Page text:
Therefore go and make disciples of all nations, baptizing them in the name of the Father and of the Son and of the Holy Spirit, and teaching them to obey everything I have commanded you. And surely I am with you always, to the very end of the age.
- Although Jesus commanded the Eleven, he did so in their role as disciples. Therefore, all who claim to be a disciple of Jesus are bound to this command.
- Jesus did not command the Church per se, but individual members who make up the Church. This is no decree for a “church growth” movement. It is a proof-text for every individual believer to “do the work of an evangelist” (2 Tim. 4:5; cf., also Lk. 24:47; Jn. 20:21; 2 Cor. 10:1-5; 1 Pt. 3:15).
- There is no other plan in place for God to bring salvation to the lost but by a faithful presentation of the Gospel message (cf., Jn. 17:20; Rom. 10:14-15).
- Though entrance into the kingdom is exclusively through Jesus Christ, members of the kingdom are included without distinction (“all nations,” also see Rom. 10:12).
- Making disciples of “all nations” does not necessarily entail leaving our homes or even our neighborhoods and workplaces.
- A commitment to the Gospel is necessarily Trinitarian (“in” or “into the name [note: singular] of the Father and of the Son and of the Holy Spirit”).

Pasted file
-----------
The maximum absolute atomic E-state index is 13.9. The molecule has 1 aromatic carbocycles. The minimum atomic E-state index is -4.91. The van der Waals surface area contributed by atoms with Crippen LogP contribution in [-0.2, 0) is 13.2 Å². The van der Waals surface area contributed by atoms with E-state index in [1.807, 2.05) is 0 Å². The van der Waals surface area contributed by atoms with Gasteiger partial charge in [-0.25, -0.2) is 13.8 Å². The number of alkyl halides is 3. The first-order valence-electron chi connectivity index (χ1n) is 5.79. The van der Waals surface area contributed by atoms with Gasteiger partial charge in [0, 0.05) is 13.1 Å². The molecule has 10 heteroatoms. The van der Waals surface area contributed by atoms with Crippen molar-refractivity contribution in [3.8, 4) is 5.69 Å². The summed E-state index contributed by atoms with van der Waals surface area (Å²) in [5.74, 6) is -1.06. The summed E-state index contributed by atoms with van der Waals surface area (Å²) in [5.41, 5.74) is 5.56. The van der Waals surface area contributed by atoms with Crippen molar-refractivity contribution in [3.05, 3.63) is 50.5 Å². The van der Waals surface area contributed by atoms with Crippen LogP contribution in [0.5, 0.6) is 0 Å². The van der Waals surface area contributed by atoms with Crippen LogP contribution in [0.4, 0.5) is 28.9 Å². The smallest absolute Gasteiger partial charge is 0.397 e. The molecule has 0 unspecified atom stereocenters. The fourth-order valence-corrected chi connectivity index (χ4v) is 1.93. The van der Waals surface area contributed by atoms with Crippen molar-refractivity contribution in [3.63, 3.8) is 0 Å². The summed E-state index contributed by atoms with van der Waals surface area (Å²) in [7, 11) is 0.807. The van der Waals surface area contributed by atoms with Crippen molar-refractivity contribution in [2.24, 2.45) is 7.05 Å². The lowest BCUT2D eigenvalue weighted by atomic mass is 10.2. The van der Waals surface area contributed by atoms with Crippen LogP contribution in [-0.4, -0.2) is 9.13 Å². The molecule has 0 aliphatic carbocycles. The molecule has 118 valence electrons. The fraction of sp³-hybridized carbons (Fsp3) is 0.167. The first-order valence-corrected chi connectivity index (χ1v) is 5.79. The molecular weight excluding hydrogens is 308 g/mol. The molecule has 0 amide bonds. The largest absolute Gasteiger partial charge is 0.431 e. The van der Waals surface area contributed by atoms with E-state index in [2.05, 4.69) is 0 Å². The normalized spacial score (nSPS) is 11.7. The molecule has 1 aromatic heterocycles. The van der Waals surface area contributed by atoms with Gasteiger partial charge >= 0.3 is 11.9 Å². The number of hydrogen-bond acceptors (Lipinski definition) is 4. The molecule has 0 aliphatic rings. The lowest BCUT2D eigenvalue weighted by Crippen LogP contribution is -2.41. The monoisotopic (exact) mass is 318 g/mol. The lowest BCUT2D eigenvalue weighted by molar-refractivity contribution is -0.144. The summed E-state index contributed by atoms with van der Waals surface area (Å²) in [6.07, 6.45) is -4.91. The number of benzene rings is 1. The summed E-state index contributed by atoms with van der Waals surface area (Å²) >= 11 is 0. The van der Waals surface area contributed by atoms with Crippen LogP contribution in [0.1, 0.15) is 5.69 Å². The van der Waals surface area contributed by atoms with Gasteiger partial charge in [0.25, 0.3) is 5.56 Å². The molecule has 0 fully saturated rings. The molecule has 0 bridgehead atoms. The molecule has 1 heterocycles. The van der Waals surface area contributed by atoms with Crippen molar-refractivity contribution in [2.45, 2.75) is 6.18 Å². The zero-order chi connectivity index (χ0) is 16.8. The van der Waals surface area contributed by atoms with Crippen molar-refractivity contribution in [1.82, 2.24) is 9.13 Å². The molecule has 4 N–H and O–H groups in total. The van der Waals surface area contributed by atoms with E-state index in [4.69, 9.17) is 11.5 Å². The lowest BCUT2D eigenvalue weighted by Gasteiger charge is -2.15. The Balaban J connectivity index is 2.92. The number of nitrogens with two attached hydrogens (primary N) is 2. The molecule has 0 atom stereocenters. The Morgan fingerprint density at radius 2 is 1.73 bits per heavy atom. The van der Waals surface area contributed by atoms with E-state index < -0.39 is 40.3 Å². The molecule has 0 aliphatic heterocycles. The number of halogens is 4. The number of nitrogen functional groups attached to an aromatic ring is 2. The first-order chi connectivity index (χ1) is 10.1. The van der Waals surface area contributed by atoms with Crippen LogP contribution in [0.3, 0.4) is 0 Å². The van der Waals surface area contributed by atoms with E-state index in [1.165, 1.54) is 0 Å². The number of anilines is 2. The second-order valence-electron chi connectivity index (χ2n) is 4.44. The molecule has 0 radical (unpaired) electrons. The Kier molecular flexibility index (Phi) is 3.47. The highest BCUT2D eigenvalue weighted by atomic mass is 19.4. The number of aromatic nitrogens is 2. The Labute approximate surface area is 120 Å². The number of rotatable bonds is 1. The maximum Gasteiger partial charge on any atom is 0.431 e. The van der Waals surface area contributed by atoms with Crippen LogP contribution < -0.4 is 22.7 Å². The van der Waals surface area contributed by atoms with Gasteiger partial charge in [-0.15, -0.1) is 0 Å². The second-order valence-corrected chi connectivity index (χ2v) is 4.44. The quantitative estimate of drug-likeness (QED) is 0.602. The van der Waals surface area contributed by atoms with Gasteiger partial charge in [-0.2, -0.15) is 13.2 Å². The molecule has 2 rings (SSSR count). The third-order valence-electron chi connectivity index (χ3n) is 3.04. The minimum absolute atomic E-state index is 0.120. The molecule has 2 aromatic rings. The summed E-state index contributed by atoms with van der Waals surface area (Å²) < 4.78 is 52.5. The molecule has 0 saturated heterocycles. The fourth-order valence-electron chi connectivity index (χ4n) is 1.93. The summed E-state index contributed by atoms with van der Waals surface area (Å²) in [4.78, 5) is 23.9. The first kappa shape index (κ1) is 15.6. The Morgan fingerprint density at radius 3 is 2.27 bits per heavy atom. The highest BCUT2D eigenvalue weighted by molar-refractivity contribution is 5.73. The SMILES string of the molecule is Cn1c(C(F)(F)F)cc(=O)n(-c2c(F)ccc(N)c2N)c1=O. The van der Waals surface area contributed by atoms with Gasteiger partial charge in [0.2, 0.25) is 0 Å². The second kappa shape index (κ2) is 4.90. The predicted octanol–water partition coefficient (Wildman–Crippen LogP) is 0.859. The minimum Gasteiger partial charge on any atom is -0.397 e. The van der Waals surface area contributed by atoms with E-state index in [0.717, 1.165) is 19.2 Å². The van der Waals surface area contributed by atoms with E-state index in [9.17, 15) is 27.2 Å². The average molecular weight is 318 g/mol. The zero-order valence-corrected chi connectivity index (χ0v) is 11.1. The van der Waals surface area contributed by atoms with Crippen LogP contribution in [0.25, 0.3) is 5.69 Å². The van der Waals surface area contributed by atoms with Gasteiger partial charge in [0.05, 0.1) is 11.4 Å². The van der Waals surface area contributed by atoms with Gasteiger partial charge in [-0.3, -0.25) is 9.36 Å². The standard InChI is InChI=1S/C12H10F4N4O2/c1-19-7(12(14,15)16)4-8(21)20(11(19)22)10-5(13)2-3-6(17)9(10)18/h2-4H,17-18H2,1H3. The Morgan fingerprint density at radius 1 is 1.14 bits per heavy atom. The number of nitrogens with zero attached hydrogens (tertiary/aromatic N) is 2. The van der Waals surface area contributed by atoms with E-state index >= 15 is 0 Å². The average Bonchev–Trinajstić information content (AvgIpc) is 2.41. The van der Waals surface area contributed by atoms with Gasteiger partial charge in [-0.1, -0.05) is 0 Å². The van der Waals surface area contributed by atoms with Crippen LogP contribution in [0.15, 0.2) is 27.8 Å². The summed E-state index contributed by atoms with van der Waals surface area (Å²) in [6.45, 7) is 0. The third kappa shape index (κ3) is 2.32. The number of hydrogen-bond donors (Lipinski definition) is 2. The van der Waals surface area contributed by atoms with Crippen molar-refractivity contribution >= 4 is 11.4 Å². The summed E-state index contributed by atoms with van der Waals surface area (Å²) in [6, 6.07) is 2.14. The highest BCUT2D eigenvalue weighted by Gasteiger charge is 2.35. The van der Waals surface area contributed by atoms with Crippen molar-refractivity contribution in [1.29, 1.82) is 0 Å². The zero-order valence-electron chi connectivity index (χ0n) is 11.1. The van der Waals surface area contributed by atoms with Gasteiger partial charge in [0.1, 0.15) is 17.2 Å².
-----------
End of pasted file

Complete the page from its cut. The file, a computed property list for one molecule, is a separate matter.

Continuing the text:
- Making disciples does not stop with a profession of faith. Although “baptizing” is coordinate with a profession, “teaching them to obey” is a life-long enterprise.
- There must be an observable balance in the Great Commission. “If non-Christians are not hearing the gospel and not being challenged to make a decision for Christ, then the church has disobeyed one part of Jesus’ commission. If new converts are not faithfully and lovingly nurtured in the whole counsel of God’s revelation, then the church has disobeyed the other part” (Blomberg, Matthew, p. 433).
- Churches and individuals should be able to measure some degree of effectiveness in both evangelism and edification (on the latter see Rom. 15:1-2, 14). Otherwise, the Church is not being the Church and disciples are not being disciples.